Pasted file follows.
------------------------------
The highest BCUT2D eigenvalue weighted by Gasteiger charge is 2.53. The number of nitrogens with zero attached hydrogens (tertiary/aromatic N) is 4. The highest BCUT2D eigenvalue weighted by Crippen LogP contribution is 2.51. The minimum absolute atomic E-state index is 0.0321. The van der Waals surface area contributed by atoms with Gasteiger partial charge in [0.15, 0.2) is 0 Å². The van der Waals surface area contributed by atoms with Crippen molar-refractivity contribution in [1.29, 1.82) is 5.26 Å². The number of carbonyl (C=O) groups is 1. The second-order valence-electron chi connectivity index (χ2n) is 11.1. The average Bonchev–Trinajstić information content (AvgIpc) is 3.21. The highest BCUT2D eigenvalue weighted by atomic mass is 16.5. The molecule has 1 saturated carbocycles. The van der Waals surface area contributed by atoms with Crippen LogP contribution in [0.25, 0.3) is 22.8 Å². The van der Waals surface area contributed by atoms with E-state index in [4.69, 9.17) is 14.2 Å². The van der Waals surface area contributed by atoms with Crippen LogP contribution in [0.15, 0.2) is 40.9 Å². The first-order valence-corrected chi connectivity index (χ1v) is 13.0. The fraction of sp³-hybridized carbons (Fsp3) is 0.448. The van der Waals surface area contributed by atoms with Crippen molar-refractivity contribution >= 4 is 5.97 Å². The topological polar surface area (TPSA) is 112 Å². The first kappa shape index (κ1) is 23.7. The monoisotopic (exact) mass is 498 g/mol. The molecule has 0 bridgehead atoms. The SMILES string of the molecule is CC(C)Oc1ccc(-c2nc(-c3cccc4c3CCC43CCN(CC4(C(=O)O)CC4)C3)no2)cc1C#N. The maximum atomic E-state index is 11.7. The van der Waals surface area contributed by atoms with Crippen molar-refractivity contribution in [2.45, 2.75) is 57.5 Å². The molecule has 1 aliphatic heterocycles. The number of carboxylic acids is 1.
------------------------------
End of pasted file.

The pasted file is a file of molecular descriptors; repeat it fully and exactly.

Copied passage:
The highest BCUT2D eigenvalue weighted by Gasteiger charge is 2.53. The number of nitrogens with zero attached hydrogens (tertiary/aromatic N) is 4. The highest BCUT2D eigenvalue weighted by Crippen LogP contribution is 2.51. The minimum absolute atomic E-state index is 0.0321. The van der Waals surface area contributed by atoms with Gasteiger partial charge in [0.15, 0.2) is 0 Å². The van der Waals surface area contributed by atoms with Crippen molar-refractivity contribution in [1.29, 1.82) is 5.26 Å². The number of carbonyl (C=O) groups is 1. The second-order valence-electron chi connectivity index (χ2n) is 11.1. The average Bonchev–Trinajstić information content (AvgIpc) is 3.21. The highest BCUT2D eigenvalue weighted by atomic mass is 16.5. The molecule has 1 saturated carbocycles. The van der Waals surface area contributed by atoms with Crippen LogP contribution in [0.25, 0.3) is 22.8 Å². The van der Waals surface area contributed by atoms with E-state index in [4.69, 9.17) is 14.2 Å². The van der Waals surface area contributed by atoms with Crippen LogP contribution in [0.15, 0.2) is 40.9 Å². The first-order valence-corrected chi connectivity index (χ1v) is 13.0. The fraction of sp³-hybridized carbons (Fsp3) is 0.448. The van der Waals surface area contributed by atoms with Crippen molar-refractivity contribution >= 4 is 5.97 Å². The topological polar surface area (TPSA) is 112 Å². The first kappa shape index (κ1) is 23.7. The monoisotopic (exact) mass is 498 g/mol. The molecule has 0 bridgehead atoms. The SMILES string of the molecule is CC(C)Oc1ccc(-c2nc(-c3cccc4c3CCC43CCN(CC4(C(=O)O)CC4)C3)no2)cc1C#N. The maximum atomic E-state index is 11.7. The van der Waals surface area contributed by atoms with Crippen molar-refractivity contribution in [2.45, 2.75) is 57.5 Å². The molecule has 1 aliphatic heterocycles. The number of carboxylic acids is 1.